Lectures by academics – that is, individuals whose profession is college/university professor or professional researcher – are not confined to the campus (though perhaps they should be). At some point in your life, you may have attended such a lecture and found it challenging to sit through, because the speaker’s language was replete with unfamiliar academic jargon and the subject (contrary to your expectations) was not terribly interesting. You may even have found it difficult to stay awake through the entire lecture.

NECA has scheduled two academics to speak at our convention, but they are not of the sleep-inducing kind. I’ve already written about Dr. Wayne Leibel, a man of great knowledge and even greater humor, and now I’m going to introduce Dr. Leslie Kaufman, known as Les to those in the hobby.

Les Kaufman is an evolutionary ecologist specializing in the biology and conservation of aquatic ecosystems. He has special expertise in coral reef biology, the evolution and ecology of tropical great lakes fishes, and ecosystem-based management of marine resources. He currently holds the positions of Professor of Biology at the Boston University Marine Program and Faculty Fellow at the Pardee Center for the Study of the Longer-Range Future, where he leads interdisciplinary work on Coupled Human and Natural Systems.

Les received his Bachelor of Science and Ph.D. degrees in evolutionary ecology from Johns Hopkins University. From 1980 to 1983 he conducted post-doctoral research at the Harvard Museum of Comparative Zoology, where he remains an Associate in Ichthyology. He worked full-time with the New England Aquarium from 1983 through 1994, serving successively as Curator of Education, Curator of Exhibit Research and Development, and Chief Scientist. Since 2005 he has worked as a senior marine scientist and principal investigator for the Marine Management Areas Science Program (, and since 2012 as Marine Conservation Fellow at the Betty and Gordon Moore Center for Science. Since 2010 he has also served on the advisory board of Healthy Reefs for Healthy People.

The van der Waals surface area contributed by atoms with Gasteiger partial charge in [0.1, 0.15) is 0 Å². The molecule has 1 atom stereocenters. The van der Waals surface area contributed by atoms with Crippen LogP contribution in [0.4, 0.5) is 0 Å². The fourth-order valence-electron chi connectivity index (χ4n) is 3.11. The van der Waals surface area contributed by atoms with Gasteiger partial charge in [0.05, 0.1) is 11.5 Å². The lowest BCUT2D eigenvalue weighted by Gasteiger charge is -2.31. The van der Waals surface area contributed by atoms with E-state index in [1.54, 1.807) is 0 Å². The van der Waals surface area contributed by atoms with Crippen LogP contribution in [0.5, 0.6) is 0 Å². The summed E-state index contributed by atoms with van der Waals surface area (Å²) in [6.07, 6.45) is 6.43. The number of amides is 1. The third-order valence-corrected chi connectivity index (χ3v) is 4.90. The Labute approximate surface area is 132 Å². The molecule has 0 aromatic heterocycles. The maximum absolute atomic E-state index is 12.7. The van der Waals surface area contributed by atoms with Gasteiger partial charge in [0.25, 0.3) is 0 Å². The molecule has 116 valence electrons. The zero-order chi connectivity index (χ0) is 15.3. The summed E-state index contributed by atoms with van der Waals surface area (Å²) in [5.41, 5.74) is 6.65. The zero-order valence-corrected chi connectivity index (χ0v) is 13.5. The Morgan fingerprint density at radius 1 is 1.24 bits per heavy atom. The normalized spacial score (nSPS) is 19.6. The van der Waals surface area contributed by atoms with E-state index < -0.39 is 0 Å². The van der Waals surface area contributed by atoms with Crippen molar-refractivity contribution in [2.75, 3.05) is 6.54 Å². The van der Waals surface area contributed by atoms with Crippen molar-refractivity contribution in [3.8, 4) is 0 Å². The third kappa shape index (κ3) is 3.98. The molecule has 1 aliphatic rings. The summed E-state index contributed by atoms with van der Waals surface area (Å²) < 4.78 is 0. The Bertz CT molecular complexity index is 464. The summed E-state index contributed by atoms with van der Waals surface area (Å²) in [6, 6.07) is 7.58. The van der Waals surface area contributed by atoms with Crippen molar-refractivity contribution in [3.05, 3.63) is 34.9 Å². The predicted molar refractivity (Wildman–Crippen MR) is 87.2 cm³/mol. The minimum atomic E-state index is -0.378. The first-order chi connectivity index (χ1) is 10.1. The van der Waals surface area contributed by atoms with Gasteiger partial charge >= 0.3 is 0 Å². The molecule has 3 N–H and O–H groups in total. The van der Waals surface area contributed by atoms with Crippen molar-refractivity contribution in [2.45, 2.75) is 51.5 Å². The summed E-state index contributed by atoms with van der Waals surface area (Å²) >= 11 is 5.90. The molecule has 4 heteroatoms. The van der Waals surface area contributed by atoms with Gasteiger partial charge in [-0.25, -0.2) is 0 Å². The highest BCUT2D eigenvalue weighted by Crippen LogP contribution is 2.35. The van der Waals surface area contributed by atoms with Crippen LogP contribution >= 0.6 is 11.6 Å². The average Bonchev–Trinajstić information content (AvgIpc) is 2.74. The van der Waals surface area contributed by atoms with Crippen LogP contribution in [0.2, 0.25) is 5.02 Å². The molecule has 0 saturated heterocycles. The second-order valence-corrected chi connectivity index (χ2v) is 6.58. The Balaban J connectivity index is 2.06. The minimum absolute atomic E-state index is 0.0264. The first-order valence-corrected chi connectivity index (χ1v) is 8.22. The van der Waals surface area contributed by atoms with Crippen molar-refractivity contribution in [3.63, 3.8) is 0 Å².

Les is not only an internationally renowned scientist on the subject of coral reefs but is also one of the world’s leading experts on Lake Victoria and The Victoria Basin. For many years he has been directing research to understand the biology and ecosystems throughout the region, in the course of which he has helped train a new generation of African scientists living lakeside. As a result of Les Kaufman’s work, the Lake Victoria Environmental Management Project was established, a comprehensive research program on native fishes was launched, and Les produced a field guide on cichlids of the Lake Victoria region. He also helped conceive a major exhibit on the efforts of African scientists at Lake Victoria. That exhibit opened in April 2000 at the New England Aquarium, subsequently traveled to several other major aquariums in North America and is now a key component of educational outreach efforts in East Africa.

The title of Les’s talk at the convention is “Holy Grail Cichlids and Their Roads to Salvation: Revelations from Recent Surveys of the Lake Victoria and Lake Kyoga Systems.” He is engaging, accessible, and an inexhaustible fount of knowledge. I urge you to attend the Convention to benefit from his (and the other speakers’) willingness and capacity to share what he knows and loves with us.